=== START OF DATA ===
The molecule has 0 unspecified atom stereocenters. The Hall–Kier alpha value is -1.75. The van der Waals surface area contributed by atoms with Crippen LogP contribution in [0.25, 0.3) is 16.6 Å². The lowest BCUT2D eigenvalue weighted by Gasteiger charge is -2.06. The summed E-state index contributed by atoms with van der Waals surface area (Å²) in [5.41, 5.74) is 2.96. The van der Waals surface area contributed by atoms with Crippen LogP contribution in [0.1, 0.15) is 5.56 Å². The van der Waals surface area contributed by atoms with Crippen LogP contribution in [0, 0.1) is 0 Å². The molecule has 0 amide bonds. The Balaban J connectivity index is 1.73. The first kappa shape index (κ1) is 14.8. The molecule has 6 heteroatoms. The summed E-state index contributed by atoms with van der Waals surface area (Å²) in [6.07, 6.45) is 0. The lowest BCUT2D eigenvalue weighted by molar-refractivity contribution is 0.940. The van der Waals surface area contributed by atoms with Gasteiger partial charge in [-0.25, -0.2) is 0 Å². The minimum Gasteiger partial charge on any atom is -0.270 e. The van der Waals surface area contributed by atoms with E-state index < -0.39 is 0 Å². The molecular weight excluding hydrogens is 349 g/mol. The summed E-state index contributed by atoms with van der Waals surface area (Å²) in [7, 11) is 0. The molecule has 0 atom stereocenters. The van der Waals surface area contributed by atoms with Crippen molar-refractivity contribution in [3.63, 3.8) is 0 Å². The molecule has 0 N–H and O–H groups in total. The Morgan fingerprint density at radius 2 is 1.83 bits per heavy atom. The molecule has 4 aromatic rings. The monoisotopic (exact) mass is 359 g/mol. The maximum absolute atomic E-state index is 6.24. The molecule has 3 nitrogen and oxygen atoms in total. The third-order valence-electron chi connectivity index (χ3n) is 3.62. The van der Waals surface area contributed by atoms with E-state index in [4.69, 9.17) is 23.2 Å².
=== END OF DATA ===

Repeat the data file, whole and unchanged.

The molecule has 0 unspecified atom stereocenters. The Hall–Kier alpha value is -1.75. The van der Waals surface area contributed by atoms with Crippen LogP contribution in [0.25, 0.3) is 16.6 Å². The lowest BCUT2D eigenvalue weighted by Gasteiger charge is -2.06. The summed E-state index contributed by atoms with van der Waals surface area (Å²) in [5.41, 5.74) is 2.96. The van der Waals surface area contributed by atoms with Crippen LogP contribution in [0.1, 0.15) is 5.56 Å². The van der Waals surface area contributed by atoms with Crippen LogP contribution in [0, 0.1) is 0 Å². The molecule has 0 amide bonds. The Balaban J connectivity index is 1.73. The first kappa shape index (κ1) is 14.8. The molecule has 6 heteroatoms. The summed E-state index contributed by atoms with van der Waals surface area (Å²) in [6.07, 6.45) is 0. The lowest BCUT2D eigenvalue weighted by molar-refractivity contribution is 0.940. The van der Waals surface area contributed by atoms with Gasteiger partial charge in [-0.25, -0.2) is 0 Å². The minimum Gasteiger partial charge on any atom is -0.270 e. The van der Waals surface area contributed by atoms with E-state index < -0.39 is 0 Å². The molecular weight excluding hydrogens is 349 g/mol. The summed E-state index contributed by atoms with van der Waals surface area (Å²) in [7, 11) is 0. The molecule has 0 atom stereocenters. The van der Waals surface area contributed by atoms with Crippen molar-refractivity contribution in [3.63, 3.8) is 0 Å². The molecule has 0 N–H and O–H groups in total. The Morgan fingerprint density at radius 2 is 1.83 bits per heavy atom. The molecule has 4 aromatic rings. The monoisotopic (exact) mass is 359 g/mol. The maximum absolute atomic E-state index is 6.24. The molecule has 3 nitrogen and oxygen atoms in total. The third-order valence-electron chi connectivity index (χ3n) is 3.62. The van der Waals surface area contributed by atoms with E-state index in [4.69, 9.17) is 23.2 Å².